Assembled Mimeo “Byte Shop” Apple-1 reproduction using date correct components
Back in 2009, Mike Willegal created the Apple-1 Mimeo, the 1st hyper accurate reproduction of the Apple-1 computer. The Apple-1 is the highly collectible and desirable the first product produced by what would become Apple Computer Inc. While there was another reproduction, the Obtronix, produced a few years before it was easily distinguished at a casual glance from an original unit. Mg element.
Initially Mike created the Mimeo using hi-resolution photographs of a later NTI board, adapted to represent the early “Byte-Shop” units. Over the years access to current Apple-1 owners has allowed Mike to improve the accuracy of the design to the point where even the mounting holes perfectly match the original. Other reproductions have been created since Mike first created the Mimeo, but none match the quality, accuracy and reliability.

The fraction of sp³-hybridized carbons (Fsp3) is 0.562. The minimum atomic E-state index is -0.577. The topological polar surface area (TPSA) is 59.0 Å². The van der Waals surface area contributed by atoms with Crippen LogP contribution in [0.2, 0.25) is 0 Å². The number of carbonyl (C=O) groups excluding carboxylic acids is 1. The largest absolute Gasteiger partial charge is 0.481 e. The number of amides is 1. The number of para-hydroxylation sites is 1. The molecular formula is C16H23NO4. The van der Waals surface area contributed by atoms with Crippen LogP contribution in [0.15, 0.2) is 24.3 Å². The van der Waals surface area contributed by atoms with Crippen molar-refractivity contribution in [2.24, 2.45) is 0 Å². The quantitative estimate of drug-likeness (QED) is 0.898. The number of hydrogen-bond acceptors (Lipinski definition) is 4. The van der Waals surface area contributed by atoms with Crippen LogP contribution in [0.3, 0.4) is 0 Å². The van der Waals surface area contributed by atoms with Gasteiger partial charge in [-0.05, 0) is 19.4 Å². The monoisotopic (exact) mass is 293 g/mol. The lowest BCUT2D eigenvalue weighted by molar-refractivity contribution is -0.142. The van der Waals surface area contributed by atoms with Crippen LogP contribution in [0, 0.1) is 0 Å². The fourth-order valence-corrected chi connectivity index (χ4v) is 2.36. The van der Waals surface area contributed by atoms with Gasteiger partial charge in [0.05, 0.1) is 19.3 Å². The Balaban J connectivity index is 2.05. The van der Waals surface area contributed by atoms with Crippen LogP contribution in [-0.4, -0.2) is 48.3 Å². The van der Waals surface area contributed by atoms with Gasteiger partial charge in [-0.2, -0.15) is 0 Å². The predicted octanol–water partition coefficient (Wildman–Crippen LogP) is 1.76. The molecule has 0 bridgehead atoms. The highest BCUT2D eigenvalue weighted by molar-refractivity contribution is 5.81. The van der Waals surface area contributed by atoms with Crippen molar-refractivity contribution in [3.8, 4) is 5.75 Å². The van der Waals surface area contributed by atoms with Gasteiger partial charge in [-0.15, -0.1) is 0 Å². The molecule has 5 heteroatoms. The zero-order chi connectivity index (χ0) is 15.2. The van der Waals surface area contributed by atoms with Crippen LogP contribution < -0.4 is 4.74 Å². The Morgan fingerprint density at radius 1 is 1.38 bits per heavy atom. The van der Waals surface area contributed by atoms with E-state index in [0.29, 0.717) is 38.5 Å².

Many original Apple-1 owners have built Mimeo reproductions and cassette interfaces so that they do not have to risk their original units but can still enjoy the simplicity and fun the Apple-1 can provide.
Willegal Apple Cassette Interface (ACI) boards are currently in use on more than a few operational Apple-1 units.
The new Super Mimeo is the latest revision of the Mimeo Apple-1 reproduction. This board has been created with a new industrial quality white PCB material. This new white material allows a better “base” for those who desire to perform artifical aging or simply let the board collect natural dirt and dust.
Both Apple and Mimeo Photos are powerful tools in their own right, but when you combine the two, it's as if Apple Picture Books never left the Photo Print Products service. Product Specifications and Quality. The original Apple Picture Books are still available with Mimeo Photos. These photobooks are available in the classic sizes, covers, and themes. Mimeo The PCB substrate and the mask color will never match a real one as the technique for creating the Apple-1 PCBs is not only obsolete, the people who could actually do this kind of work are generally dead. PCB production back in the 70's was an art with a lot of manual work that required skills. This produces variations in the boards as well.